Despite its inaccessibility, the Bremo complex is so important it must be noted. The major architectural elements were created under the direction of General John Hartwell Cocke, a planter who was a noted reformer and an associate of Jefferson. Upper Bremo ( PI33.1) (1817–1820, John Neilson and others) is very much in the Jeffersonian villa idiom. Consisting of a central pavilion, hyphens, and two end pavilions, it stretches along the bluff overlooking the James River. Neilson, who had worked for Jefferson at Monticello and the University of Virginia, prepared the drawings and drew together several schemes developed over the years by Cocke and others. Cocke, however, provided ideas. Neilson's drawings, located at the University of Virginia, were misplaced for years, and consequently some scholars have attributed the house to Jefferson. That attribution has been disproved by recent scholarship.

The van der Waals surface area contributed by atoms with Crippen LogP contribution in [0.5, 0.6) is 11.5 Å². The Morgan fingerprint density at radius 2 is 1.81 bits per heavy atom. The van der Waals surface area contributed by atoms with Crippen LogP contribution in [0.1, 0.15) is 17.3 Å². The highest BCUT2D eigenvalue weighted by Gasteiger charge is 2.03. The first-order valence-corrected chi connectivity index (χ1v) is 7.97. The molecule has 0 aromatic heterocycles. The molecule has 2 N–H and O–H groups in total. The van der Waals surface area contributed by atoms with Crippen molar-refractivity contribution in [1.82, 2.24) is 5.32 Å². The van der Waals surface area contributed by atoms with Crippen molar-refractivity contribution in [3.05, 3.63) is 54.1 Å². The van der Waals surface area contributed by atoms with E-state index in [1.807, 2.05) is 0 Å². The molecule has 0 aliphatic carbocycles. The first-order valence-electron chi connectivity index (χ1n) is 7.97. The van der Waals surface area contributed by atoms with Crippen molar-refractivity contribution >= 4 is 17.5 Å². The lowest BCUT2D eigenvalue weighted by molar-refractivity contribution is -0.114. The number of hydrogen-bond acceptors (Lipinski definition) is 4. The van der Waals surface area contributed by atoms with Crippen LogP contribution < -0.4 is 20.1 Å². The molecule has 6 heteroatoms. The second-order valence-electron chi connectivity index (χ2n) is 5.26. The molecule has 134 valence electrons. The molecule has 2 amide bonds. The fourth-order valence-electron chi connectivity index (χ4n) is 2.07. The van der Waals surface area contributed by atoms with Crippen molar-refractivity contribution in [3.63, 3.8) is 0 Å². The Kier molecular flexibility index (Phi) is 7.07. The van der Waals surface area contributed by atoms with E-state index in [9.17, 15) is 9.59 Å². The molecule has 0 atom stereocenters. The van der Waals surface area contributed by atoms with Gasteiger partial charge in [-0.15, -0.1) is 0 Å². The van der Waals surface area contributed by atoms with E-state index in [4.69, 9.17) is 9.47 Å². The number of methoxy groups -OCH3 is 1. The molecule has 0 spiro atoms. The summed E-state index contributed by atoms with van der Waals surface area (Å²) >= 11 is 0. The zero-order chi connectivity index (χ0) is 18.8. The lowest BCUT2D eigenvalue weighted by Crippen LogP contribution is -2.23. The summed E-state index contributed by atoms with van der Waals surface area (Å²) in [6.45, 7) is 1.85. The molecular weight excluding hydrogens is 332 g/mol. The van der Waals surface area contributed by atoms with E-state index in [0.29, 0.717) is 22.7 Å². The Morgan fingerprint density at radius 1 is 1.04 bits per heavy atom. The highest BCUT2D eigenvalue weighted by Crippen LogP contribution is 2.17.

Below the house are farm buildings and a porticoed stone barn, reminiscent of Palladio's work. Bremo Recess (1807–1808; 1834–1836, renovation, John Hartwell Cocke) is located on another part of the plantation and was originally a wooden house that Cocke lived in while Upper Bremo was being constructed. Later, when he had turned the management of the plantation over to his son, he encased the house in a brick Jacobean Revival facade, with gables and clustered chimneys. In a letter of 1844 Cocke stated, “the stile is copied from the only two specimens of the like buildings I ever saw—the well remembered old Six-chimney House in Wmsburg … and Bacons Castle.” An early example of American Colonial Revival, the design also owes a debt to the contemporary English cottage orné and perhaps to the work of Alexander Jackson Davis. Lower Bremo (1839–1840, Cocke; 1917, renovation, Robert E. Lee Taylor), on still another part of the plantation, is a further essay in the Jacobean Revival. Here Cocke added a wing to a preexisting house for another son, and Taylor later completed the house in the same idiom. Also on the estate is Temperance Spring (1845, Alexander Jackson Davis), a small Doric temple that stood near the James River and Kanawha Canal and was intended to influence riverboat men to give up the evils of drink: the Temperance Movement was another passion of Cocke's. The building has been moved to Upper Bremo.